If you’re willing to take a long flight over the beautiful Pacific, Kosrae is easy to reach.  Continental Airlines flies there from Guam and Honolulu.  It’s a good idea to deal with an agent who knows all the details of travel to Micronesia .  One such outfit is World of Diving, a specialist in this region.  If you’d rather not carry all your dive gear with you, Sleeping Lady Divers can rent you everything you’ll need.  It’s quality equipment, and Bruce maintains it meticulously.  He is qualified to repair almost any brand.

“This island is young for tourism,” explained administrator Grant Ismael during our visit to the Kosrae Visitors Bureau.  Divers are beginning to include Kosrae in their trips to better-known Micronesian destinations like Chuuk and Yap.  In ten years the island will be a major destination, but it maintains one appealing distinction: unlike many places that have altered their ways to suit tourists, Kosrae has maintained its conservative customs, and guests are expected to observe them.  See KVR’s web site for details. 

When in Rome . . .

Barbara rests between dives.

Sunset over Lelu Harbor.
(Photo by Katrina Adams.)

KVR diver Roman rigs a
replacement buoy at the dive shop.
(Photo by Barbara Berg.)

The supply ship was late, and for a couple of days the resort had no ice cream.  In our interconnected world, where everything we could want (and a whole lot of stuff we don’t want) is at our fingertips, this reminder of the island’s seclusion was strangely appealing.  “Kosrae is 2,500 miles from everywhere,” proclaimed a nineteenth-century advertisement recruiting adventurous missionaries from America.  We didn’t need a supply ship for fresh fish, however; a local man brought in a thirty-pound tuna one afternoon, and KVR’s guests and pet cats were very happy that evening.  Bruce seemed most happy just to have his evening ice cream again.

Okay, I’m getting faster.  With only one pin missing on today’s route, I got the four tapes into place and checked the substrate on three segments before running low on air.  While Katrina surveyed the fourth tape, I retrieved the first one on my way back to the boat (just trying to be helpful) and surfaced with less than 100 PSI in my tank.   Oops!  Don’t tell Bruce.


Like many recreational activities, diving can become boring when it’s the same old thing every time.  Trying it in new places adds variety.  Filming the activity spices things up a bit, but only for so long.  Adventurous types can switch dive buddies, or even dive in threes, and that helps.  However, when it becomes your job, it really changes things.  Laying my first tape was very satisfying, and I made it my goal to see how many times I could do it before coming up for air.  Ever tied knots underwater?  All these toys we were using lent the experience an exciting, ah, novelty.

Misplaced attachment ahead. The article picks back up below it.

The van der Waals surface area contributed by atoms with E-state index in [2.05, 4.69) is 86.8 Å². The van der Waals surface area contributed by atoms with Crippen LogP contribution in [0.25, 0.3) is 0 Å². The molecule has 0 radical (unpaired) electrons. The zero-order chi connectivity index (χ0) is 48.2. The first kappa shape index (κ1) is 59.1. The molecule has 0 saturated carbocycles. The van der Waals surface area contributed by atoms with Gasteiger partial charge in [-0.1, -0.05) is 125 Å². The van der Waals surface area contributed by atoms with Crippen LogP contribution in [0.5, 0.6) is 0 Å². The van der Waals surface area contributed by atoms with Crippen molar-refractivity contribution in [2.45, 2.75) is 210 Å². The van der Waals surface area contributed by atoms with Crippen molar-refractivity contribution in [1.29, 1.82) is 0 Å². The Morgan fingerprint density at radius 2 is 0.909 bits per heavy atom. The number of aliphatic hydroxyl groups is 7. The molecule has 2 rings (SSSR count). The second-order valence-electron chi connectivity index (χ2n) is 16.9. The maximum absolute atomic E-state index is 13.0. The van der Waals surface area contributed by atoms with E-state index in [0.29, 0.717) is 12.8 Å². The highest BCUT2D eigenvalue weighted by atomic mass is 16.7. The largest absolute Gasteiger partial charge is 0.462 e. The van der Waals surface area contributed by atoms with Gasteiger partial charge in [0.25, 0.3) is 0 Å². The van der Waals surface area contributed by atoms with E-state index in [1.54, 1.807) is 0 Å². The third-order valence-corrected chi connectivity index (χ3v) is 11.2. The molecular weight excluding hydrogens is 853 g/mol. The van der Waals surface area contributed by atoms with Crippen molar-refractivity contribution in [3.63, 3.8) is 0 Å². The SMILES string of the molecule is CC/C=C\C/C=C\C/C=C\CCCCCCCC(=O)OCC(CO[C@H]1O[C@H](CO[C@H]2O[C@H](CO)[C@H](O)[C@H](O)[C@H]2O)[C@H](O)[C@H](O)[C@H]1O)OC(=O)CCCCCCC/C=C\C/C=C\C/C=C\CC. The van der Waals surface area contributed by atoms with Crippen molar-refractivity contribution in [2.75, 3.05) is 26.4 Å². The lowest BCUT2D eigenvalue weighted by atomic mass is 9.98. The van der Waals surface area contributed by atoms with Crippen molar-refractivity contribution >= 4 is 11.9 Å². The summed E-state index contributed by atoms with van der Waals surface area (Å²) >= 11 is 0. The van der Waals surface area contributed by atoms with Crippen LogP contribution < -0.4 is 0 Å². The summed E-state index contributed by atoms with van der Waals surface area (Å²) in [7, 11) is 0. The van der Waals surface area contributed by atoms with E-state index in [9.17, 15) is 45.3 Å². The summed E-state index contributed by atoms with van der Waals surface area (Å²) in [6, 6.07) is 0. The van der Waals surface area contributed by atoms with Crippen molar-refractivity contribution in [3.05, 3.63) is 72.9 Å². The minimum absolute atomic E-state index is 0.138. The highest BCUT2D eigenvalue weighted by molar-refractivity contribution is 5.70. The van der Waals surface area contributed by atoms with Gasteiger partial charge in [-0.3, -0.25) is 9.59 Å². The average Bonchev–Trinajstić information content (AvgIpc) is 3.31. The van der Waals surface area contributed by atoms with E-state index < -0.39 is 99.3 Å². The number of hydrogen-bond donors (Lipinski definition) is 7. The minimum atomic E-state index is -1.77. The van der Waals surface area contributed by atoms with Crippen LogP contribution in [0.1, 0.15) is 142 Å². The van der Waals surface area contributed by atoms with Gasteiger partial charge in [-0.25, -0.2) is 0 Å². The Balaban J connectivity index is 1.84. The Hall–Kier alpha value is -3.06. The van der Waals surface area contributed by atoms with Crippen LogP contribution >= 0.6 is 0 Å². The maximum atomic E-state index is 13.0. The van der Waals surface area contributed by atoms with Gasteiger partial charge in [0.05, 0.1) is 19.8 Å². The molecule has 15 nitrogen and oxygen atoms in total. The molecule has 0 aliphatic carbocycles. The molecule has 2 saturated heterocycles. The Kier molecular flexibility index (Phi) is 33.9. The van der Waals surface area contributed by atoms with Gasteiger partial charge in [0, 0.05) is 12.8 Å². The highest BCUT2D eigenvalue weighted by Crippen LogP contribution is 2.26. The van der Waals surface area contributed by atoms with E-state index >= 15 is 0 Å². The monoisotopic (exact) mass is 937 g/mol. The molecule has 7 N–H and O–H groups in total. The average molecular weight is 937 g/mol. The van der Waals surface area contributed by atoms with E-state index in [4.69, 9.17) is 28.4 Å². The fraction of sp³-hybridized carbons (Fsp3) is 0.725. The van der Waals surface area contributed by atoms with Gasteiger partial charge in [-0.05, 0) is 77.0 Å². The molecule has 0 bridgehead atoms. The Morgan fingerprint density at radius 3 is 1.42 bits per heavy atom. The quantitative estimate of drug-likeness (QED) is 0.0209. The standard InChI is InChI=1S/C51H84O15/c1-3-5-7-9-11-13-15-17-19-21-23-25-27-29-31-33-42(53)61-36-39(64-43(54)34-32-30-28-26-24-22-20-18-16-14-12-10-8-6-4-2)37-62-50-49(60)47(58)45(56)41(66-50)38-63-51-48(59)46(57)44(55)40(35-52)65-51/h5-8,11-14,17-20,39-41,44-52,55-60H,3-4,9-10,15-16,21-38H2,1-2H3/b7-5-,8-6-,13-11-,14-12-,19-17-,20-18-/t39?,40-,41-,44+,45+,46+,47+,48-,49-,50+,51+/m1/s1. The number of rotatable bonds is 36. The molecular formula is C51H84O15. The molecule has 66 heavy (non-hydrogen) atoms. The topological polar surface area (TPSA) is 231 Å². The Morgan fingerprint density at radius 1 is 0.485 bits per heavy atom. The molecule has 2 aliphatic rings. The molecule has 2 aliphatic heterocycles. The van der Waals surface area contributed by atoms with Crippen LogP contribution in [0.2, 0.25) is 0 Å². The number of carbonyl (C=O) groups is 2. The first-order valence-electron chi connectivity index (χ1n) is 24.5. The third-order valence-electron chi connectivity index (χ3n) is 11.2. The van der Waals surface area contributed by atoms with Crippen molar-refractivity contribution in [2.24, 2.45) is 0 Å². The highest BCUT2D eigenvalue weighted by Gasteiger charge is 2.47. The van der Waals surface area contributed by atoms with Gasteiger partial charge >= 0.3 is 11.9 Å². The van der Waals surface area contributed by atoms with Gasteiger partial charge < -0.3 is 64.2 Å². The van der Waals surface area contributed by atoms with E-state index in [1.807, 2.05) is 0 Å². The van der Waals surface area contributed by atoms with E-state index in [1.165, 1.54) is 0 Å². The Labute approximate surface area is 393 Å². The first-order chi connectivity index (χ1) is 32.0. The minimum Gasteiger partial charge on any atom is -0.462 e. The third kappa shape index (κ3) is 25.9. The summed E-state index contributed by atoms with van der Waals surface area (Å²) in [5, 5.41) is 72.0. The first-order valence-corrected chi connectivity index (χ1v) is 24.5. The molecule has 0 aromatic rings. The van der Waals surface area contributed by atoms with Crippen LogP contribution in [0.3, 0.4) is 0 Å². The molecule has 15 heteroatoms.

Another good thing about the survey dives is their educational value.  I had to become familiar with the many types of coral and algae that form the reef.  Coralline algae are hard-structured reef builders that grow on the mineral shells of dead coral colonies.  Where live algae and live coral meet, there is a visible “battle line” with a bright color that is easy to identify.  Other divers learned to distinguish the different breeds of fish and invertebrates.  We all improved our skills at estimating underwater visibility.  Instead of saying something ignorant like “Boy, you can see forever down here!” we can henceforth proclaim, “I’d say the viz is 33, maybe 34 meters . . . but it doesn’t compare to Kosrae.”


Katrina and the author identify
the substrate under the tape.

Got worms? Colorful Christmas tree
worms make tiny garages in the coral.

Kosrae Village Resort
Sleeping Lady Divers
Box 399
Kosrae, Micronesia 96944
Phone 691-370-3483
Fax 691-370-5839

did it!  Site 40 had three pins missing, but Roman and I laid the tapes quickly enough that I could then survey the substrate on all four segments before surfacing with 200 PSI in my tank.  Four tapes and four surveys!  Diving has always provided me a sense of inspiration and wonder, but today it also gave me a feeling of accomplishment.

And what did Bruce and Katrina conclude from this year’s data?  At the sites we surveyed, water temperature has held fairly steady but is near the top of the reef’s tolerable range.  Hard coral has suffered in areas hit by storms or localized bleaching (declining from 33% coverage in 2001 to 25% in 2005 at Site 49, for example).  Otherwise the hard coral coverage has held steady.  Certain food fish have declined in numbers, and the islanders are discussing fishing restrictions to protect them.  Overall the reef is healthy, and with active participation by the islanders, Kosrae can serve as an example to the world in protecting its own back yard.

Why visit this island?  It’s not the most accessible vacation spot in terms of time or money.  However, traveling somewhere is more meaningful when you have a real reason to go.  When you stay at Kosrae Village Resort and dive with Sleeping Lady Divers, you’re supporting their important work in protecting the reef.  During the guest survey week, you’re actually taking part in its success.  As my homeward flight lifted off from the edge of the island, I was reminded of that importance byClick for Scuba Diving Blog the last thing I happened to see outside my window: a small red buoy on the clear water.

Editor's Note:
The next Kosrae reef cleanup and monitoring event is scheduled for September, 2007. The resort offers divers discounted rooms during the event in exchange for assistance in the reef project. For details visit http://www.kosraevillage.com/whatsnew.shtml

By Rob LaGrone, Jetsetters Magazine Dive Editor.